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The Many Faces of Empathy

The Many Faces of Empathy

In this series about compassionate interactions with patients, Valarie Bowman shows the difference a medical office coordinator can make.

Valarie Bowman works in a world where phones ring incessantly and emergencies demand immediate attention. Emails pour in from physicians, patients, call centers and insurers. The colorectal surgeries she coordinates are often cancelled or delayed, requiring rescheduling. 

Forms and pre-op tests must be completed quickly. And, to minimize surgical risk, patients must take high-dose antibiotics and use bowel preparation kits before every procedure. That sometimes means chasing down patients by phone or in person, if they happen to be at the hospital, to sign documents and to ensure that they receive the kits. 

But Bowman, senior medical office coordinator for Johns Hopkins Hospital colorectal surgeons Sandy Fang and Chady Atallah, says the job brings the satisfaction of knowing that patients will have just what they need for surgery.

A typical day presents about 30 patients for each physician.  

Over the course of Bowman’s five years in this role — she has spent a total of 32 years at Johns Hopkins Medicine — she’s built relationships with patients, often in unexpected ways. “I try to do whatever’s best for the patient,” she says.

Twice recently, Bowman drove to patients’ homes on her own time to hand-deliver their pre-op packets. In one case, the patient couldn’t afford transportation. In the other, the person was elderly and had no one available to take her to the hospital. 

“Val anticipates every patient’s needs,” says Nicole Cowell, outpatient nurse in the Ravitch Colorectal Division. “If they have problems with transportation, she takes it upon herself to make sure they’re resolved.”

Bowman recalls the time a middle-aged patient needed surgery as soon as possible. “I could tell she was anxious,” says Bowman, “so I stayed in touch to let her know what to expect and what she needed to do to prepare herself.”

A couple of days before the patient’s operation, Bowman called her to see if she had a ride to the hospital to arrive at 6 a.m. on that day. 

It was as though Bowman had read her mind: The patient had no one to take her to the hospital and was too scared about the procedure to trust herself to drive. “If it weren’t for her,” she recalled later, “I would never have been there on time. From the beginning, Val made me feel like family.”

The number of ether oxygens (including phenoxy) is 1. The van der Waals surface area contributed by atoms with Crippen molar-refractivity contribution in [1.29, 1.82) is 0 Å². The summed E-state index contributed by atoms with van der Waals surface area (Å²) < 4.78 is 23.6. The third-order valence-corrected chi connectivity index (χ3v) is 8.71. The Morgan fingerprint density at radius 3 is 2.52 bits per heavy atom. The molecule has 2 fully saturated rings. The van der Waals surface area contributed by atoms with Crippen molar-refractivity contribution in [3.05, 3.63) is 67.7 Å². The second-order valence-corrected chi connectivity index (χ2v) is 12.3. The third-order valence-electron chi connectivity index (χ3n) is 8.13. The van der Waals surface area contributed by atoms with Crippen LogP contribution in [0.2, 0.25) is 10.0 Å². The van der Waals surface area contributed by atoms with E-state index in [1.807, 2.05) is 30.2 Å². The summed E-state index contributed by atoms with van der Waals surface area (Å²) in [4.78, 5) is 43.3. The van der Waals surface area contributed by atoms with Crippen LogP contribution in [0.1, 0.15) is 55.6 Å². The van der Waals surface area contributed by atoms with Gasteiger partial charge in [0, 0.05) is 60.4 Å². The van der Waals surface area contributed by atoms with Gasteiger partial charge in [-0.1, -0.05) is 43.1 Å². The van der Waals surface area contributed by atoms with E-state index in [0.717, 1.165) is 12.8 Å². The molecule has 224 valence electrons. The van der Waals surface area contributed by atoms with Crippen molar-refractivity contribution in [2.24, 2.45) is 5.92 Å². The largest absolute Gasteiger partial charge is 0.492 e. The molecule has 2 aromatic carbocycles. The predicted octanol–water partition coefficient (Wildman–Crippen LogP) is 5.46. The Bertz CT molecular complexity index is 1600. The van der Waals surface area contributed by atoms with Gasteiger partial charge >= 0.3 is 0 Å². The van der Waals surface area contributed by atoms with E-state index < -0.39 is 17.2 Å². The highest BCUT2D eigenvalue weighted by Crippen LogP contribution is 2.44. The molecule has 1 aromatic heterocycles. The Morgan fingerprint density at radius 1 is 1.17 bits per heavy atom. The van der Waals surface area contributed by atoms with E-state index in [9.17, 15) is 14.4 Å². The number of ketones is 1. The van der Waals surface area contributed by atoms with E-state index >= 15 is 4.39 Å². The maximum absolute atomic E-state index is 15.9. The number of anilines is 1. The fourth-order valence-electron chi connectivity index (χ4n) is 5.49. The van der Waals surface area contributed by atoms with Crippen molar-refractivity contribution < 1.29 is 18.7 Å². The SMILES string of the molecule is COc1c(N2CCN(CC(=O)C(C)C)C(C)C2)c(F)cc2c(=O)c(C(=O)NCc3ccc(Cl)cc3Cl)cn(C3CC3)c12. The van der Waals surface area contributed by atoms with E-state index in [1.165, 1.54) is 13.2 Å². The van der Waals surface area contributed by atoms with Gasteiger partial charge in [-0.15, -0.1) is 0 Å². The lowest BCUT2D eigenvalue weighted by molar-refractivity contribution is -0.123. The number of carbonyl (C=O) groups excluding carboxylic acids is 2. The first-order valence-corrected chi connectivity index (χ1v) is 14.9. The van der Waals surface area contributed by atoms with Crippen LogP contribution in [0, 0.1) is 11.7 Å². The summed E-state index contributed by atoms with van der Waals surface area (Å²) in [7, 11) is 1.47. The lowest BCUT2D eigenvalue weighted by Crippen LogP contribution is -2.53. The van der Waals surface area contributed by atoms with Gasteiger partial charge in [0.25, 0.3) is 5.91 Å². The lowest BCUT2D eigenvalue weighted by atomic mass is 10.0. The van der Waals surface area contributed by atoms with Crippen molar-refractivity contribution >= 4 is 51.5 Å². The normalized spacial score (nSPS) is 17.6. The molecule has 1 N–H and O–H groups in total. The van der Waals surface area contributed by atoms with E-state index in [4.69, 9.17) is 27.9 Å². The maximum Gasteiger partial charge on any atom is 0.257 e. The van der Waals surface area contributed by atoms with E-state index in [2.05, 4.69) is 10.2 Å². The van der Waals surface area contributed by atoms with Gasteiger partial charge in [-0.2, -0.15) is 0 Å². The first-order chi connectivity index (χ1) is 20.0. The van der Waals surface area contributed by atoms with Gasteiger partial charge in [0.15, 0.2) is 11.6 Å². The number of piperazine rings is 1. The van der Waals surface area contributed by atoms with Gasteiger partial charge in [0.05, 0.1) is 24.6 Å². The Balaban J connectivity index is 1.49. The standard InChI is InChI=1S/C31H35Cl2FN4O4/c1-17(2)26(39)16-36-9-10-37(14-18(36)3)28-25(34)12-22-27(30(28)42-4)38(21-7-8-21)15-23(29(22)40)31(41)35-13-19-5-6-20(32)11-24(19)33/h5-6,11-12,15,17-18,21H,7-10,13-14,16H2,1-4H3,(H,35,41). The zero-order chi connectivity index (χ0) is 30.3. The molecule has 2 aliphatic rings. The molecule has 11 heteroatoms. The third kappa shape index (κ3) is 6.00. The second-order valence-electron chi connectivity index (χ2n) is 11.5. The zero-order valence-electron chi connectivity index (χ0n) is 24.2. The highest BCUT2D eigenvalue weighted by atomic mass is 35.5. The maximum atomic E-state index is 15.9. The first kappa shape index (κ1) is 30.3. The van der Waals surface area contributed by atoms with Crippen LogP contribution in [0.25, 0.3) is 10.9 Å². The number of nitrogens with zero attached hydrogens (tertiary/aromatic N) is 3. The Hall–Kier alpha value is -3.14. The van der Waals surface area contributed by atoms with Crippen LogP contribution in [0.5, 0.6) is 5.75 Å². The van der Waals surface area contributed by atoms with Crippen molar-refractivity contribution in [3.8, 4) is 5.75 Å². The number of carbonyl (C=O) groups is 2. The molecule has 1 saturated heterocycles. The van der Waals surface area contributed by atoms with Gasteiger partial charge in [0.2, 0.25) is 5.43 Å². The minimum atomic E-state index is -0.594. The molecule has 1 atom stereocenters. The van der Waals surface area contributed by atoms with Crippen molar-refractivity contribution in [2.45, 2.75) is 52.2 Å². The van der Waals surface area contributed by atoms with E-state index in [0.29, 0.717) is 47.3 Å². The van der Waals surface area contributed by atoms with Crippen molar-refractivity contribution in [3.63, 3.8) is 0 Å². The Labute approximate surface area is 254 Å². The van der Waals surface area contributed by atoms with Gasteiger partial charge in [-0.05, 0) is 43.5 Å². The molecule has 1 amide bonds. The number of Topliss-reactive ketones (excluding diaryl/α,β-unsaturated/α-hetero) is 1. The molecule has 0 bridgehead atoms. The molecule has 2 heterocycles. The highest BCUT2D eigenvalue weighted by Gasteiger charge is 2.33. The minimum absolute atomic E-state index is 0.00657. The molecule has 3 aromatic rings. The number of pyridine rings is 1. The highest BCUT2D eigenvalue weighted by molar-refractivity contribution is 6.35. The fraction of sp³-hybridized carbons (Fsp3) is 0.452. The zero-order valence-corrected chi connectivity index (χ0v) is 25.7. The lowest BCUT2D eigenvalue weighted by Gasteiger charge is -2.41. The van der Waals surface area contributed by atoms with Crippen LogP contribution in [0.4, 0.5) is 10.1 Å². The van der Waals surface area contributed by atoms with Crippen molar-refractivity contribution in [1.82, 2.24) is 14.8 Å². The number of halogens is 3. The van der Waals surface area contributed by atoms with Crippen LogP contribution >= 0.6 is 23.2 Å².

About a third of the patients in that practice who need colorectal surgery live out of town. Still, it’s incumbent upon medical office coordinators to ensure that they understand what’s required of them before surgery, says Cowell. 

Last fall, for instance, Bowman dropped off a bowel prep kit to an out-of-state patient staying at a local hotel. “I’d never met him, and it wasn’t my responsibility,” she says, “but I’m all about patient care. I’ll do whatever I can to help. I know I’d want to be treated like that.”

One of six children, Bowman grew up a few blocks from the hospital and says her workplace feels like a second home. At 14, she volunteered at The Johns Hopkins Hospital as a patient escort. A few years later, she graduated from a high school located where Kennedy Krieger now stands. 

Then, in 1987, she made a blind call to The Johns Hopkins Hospital’s temporary work pool, now called Intrastaff. Bowman landed a job as a data entry clerk. Since then, she’s worked mainly in the Department of Surgery. 

Reflecting on her experience, Bowman says she’s never been hospitalized, but her late sister became paralyzed at age 3. Having a sick sibling gave Bowman insight into the kind of help — and compassion — patients need. 

Katherine Young, of Hampton, Virginia, is one such patient. She would need to make five 250-mile trips to The Johns Hopkins Hospital. Previously, Young had undergone surgeries at community hospitals near her home. Getting through The Johns Hopkins Hospital “was a bit of a production,” she says. “It’s such a big place.” 

In between visits, Young was in frequent contact with Bowman. “For all the questions I had, I knew I could call Valarie. And, every time, she either knew the answer immediately or else she called me back after tracking down the info I needed. I was grateful for her helpfulness and cheerfulness."

Recently, while waiting to see a specialist at the hospital, Young says Bowman took it upon herself to drop off forms for an upcoming colorectal surgery in person — a courtesy that saved Young the trouble of checking her mailbox and sending back the signed forms.

Bowman says she treasures interactions like these: “When I go see a patient, I talk like I’ve known them for years. If you talk to a patient 10 times by phone, it’s time to meet them to put a face to the voice. You know what I mean? Once I find out where they are, five minutes later, I’m over there!”

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